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Corpus Analysis for Descriptive and Pedagogical Purposes

ESP Perspectives


Edited By Maurizio Gotti and Davide S. Giannoni

There is hardly any aspect of verbal communication that has not been investigated using the analytical tools developed by corpus linguists. This is especially true in the case of English, which commands a vast international research community, and corpora are becoming increasingly specialised, as they account for areas of language use shaped by specific sociolectal (register, genre, variety) and speaker (gender, profession, status) variables.
Corpus analysis is driven by a common interest in ‘linguistic evidence’, viewed as a source of insights into language phenomena or of lexical, semantic and contrastive data for subsequent applications. Among the latter, pedagogical settings are highly prominent, as corpora can be used to monitor classroom output, raise learner awareness and inform teaching materials.
The eighteen chapters in this volume focus on contexts where English is employed by specialists in the professions or academia and debate some of the challenges arising from the complex relationship between linguistic theory, data-mining tools and statistical methods.


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Introduction: Maurizio Gotti / Davide S. Giannoni 9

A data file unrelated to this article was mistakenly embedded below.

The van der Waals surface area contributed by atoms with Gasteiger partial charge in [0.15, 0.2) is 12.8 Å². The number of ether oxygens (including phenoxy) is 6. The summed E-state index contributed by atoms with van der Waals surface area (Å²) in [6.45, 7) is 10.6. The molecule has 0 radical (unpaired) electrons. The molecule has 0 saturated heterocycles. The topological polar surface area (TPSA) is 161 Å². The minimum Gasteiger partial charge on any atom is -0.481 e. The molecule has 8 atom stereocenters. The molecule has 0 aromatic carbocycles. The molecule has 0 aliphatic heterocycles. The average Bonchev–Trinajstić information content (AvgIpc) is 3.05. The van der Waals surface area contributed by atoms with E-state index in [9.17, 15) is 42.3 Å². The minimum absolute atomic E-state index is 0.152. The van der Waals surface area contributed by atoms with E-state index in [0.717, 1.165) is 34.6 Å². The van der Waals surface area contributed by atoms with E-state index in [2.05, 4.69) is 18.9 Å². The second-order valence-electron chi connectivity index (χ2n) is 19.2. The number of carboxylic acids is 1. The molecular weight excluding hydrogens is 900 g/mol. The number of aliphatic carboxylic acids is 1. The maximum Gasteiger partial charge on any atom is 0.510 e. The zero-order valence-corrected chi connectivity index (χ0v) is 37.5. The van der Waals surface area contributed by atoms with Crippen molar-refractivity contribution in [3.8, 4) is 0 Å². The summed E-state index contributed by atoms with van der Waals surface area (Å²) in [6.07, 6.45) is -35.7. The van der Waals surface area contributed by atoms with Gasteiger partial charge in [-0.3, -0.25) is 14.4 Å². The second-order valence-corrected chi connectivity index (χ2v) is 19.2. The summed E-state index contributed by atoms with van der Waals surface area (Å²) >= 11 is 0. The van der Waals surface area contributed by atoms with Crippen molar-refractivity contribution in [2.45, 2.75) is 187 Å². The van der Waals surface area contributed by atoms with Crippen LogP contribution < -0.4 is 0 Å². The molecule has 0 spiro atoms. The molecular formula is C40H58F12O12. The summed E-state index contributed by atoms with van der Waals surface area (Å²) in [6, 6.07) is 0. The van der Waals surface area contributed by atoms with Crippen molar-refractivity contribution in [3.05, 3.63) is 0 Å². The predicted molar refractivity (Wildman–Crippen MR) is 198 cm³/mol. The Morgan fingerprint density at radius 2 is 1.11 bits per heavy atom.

MAURIZIO GOTTI / DAVIDE S. GIANNONI Introduction 1. Corpus analysis and specialised discourse The study of language use through documentary evidence gleaned from variously large collections of authentic texts pre-dates by centuries the modern science of corpus linguistics. Since Samuel Johnson’s landmark Dictionary of the English Language (1755), lexi- cographers and the reading public have become aware that in language matters intuition is not enough, for the actual meaning/usage of words varies over time, from place to place and contextually. Driven by a similar interest, medieval scholars pioneered the first Bible Concor- dances (Schenker 2003), documenting the frequency and semantic range of root words in Scripture. Similar concordances were compiled after the advent of print from the works of literary classics such as Chaucer, Shakespeare and Milton, to name but a few. Despite these early examples, the realisation that language description should always be corroborated by textual evidence is a relatively new development in linguistic research, with the main thrust coming from computational linguistic techniques in the 1950s, and the subsequent appearance of electronic computing machines (cf. Sinclair et al. 1970). The spread of personal computers in the late 1980s, com- bined with the inception of online media in the 1990s, has revolution- ised the field in two major directions: x widespread accessibility of huge amounts of data with no agreed guidelines for its collection, storage or processing; x a dramatic shift from manual analysis to automatic data mining, based on dedicated software applications and increasingly com- plex statistical tools....

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